As far as my favorite meal, I think my big “wow” moment came to me when I was visiting Grenoble, France for the day and tried a take on the famed “gratin dauphinois” with smooth tagliatelle-like noodles and basil pesto in addition to the warm, creamy cheese it was drown in. I think it’s safe to say my favorite dessert is the classic brioche aux pralines, which I happily enjoyed as a substitute for birthday cake as I celebrated my 20th back in September.
A few more of my favorite foodie spots around Lyon include:
Les Cafetiers—my favorite café with amazing, affordable, hearty salads and super friendly staff
Les Halles de Lyon Paul Bocuse—indoor gourmet food hall with Lyonnais specialties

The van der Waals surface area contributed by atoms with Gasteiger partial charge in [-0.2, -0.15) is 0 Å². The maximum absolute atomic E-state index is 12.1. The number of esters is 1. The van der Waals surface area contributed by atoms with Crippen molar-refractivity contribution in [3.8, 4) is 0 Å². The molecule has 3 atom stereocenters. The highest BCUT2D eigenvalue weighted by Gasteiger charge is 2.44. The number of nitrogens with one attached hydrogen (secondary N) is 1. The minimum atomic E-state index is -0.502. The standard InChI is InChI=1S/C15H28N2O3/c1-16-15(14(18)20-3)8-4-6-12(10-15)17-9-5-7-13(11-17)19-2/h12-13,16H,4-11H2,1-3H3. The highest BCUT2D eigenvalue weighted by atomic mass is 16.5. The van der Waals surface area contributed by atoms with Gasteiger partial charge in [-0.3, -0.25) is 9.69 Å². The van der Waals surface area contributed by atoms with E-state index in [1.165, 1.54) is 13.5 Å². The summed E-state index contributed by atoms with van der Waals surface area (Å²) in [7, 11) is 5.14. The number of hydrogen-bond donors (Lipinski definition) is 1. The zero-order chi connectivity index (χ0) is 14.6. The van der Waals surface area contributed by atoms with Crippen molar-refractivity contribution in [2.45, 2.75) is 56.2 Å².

Marché Quai Saint-Antoine—outdoors market open almost everyday on la Saône; a perfect pre-picnic or Friendsgiving spot
Mumbai Café—amazing Indian fusion food—the chef was kind enough to make me a plate sampling a few menu highlights!
L’atelier des Chefs—a space offering hands-on French cooking classes, led by professionals
In December I will be dining at one of THE Paul Bocuse restaurants with a few foodie friends—follow my instagram @sweetcarb_oline (shameless plug) to stay in the loop! I cannot wait to see what the next month of holiday sweets has in store for me—hopefully I will be able to bring back a few non perishable Lyonnais specialties to enjoy back at school. Thanks for reading and please let me know if you ever have the pleasure of exploring France’s amazing food culture—I would be happy to chat!
Taste The Culture
Welcome to Fork Tales – The GU Eating Society's blog. Read all about our members' cultural food experiences, right here.